Meanwhile, the leading internet movie and TV streaming service Netflix posted record-breaking profits in the final quarter of 2017 , exceeding $11-billion in annual revenue.

Forbes reported Netflix had more than doubled its global operating income, gaining 24-million new subscribers in just one year.

Adding salt to the wound, Fast Company revealed Blockbuster turned down multiple offers to buy Netflix for $50-million back in 2000. In 2008, then CEO Jim Keyes was reported to have said he was ‘frankly confused by this fascination that everybody has with Netflix’.

“Netflix doesn’t really have or do anything that we can’t or don’t already do ourselves,” – Jim Keyes, Blockbuster CEO, 2008.

Two years later, Blockbuster filed for bankruptcy.

Keyes was right. The product isn’t different. The market hasn’t changed. We still love movies – and we’re spending more money than ever watching them. The only thing that’s changed is the way we watch films – and a Netflix subscription means we never have to leave the couch. (Well, that and Uber Eats helps too!)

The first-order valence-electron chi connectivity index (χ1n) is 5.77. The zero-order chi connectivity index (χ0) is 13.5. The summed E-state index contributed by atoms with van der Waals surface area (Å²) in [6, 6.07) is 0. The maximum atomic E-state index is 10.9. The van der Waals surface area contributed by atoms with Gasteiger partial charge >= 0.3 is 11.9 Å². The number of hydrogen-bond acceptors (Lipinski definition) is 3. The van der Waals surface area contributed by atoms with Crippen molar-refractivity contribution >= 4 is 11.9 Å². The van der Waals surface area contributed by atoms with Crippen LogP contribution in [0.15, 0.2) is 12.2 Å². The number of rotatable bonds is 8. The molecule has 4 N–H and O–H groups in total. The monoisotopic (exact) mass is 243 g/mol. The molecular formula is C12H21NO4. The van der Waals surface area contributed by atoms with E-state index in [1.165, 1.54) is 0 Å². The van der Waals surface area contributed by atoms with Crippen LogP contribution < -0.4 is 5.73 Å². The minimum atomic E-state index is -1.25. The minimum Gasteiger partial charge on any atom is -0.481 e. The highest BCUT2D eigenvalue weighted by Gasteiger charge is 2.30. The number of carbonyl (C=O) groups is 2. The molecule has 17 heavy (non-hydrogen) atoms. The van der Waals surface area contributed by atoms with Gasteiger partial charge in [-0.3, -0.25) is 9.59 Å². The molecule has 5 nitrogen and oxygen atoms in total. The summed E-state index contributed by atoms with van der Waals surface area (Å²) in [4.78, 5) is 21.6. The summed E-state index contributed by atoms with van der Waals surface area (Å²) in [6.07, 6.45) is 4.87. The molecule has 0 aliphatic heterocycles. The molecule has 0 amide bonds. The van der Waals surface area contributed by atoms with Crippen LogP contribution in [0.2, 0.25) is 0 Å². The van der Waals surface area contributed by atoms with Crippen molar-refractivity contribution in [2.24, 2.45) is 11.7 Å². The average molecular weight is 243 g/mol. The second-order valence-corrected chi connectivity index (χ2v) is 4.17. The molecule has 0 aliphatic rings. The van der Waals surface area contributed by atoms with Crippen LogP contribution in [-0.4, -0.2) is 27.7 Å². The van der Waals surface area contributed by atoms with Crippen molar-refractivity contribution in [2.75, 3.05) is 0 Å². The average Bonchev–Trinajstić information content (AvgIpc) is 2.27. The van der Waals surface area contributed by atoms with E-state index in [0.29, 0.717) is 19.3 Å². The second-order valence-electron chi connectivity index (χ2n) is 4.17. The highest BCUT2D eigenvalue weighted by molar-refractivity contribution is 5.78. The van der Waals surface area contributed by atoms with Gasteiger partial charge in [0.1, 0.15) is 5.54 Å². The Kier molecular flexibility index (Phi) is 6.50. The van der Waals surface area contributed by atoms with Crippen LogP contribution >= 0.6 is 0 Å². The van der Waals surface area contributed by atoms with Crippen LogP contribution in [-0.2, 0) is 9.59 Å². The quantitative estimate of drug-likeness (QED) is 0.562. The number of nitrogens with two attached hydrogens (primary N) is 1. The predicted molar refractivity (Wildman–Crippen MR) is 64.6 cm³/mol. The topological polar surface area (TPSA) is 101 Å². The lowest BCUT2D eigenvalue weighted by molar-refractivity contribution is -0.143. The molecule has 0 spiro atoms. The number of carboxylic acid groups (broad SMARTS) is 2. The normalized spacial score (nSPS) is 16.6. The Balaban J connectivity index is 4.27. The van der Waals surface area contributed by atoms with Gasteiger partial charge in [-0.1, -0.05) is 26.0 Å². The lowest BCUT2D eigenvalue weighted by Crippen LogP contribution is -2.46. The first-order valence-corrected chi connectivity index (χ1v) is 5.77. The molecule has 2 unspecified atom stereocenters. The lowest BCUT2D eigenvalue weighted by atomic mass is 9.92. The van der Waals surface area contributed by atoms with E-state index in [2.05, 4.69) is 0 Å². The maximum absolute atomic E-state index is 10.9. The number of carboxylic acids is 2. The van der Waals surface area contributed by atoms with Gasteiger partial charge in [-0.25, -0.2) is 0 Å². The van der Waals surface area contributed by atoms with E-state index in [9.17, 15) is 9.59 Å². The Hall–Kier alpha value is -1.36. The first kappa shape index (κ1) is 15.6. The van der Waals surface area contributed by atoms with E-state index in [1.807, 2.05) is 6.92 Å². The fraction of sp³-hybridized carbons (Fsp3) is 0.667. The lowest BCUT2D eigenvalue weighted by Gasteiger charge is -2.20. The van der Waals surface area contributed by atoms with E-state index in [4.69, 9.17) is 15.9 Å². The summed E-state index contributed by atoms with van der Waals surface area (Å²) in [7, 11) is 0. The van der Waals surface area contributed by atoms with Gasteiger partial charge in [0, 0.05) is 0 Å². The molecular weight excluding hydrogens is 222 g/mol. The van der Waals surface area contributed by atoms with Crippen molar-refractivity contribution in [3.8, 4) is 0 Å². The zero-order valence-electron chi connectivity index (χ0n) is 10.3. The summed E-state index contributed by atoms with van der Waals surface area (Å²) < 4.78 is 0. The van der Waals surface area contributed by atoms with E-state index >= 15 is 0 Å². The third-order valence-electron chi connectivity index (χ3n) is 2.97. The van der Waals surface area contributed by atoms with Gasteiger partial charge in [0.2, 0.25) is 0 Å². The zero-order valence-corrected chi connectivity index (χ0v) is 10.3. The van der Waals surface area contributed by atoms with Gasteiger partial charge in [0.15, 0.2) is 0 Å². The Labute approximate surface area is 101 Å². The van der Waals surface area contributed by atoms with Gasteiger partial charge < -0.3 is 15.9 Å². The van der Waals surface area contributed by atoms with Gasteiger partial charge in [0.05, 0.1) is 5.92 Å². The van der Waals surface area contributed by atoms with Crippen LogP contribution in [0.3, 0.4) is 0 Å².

Marketing your niche

Finding your niche makes marketing easier.

When you have a clearly defined product or service, and a specific audience to target, you are able to tailor your marketing message so it really ‘speaks’ to the customer.

Digital marketing tools like social media advertising provide detailed demographics of users, so you can target a relevant audience most likely to be interested in your business.

Even if you continue to provide a broad range of products or services to a wide variety of consumers, you can use market segmentation such as multiple mailing lists and individual advertising campaigns, to deliver more personalised and relevant marketing to each of your target groups.

For more tips and inspiration on finding and defining your own niche, watch Marketing Matters Episode 8: Finding the Best Niche For Your Business.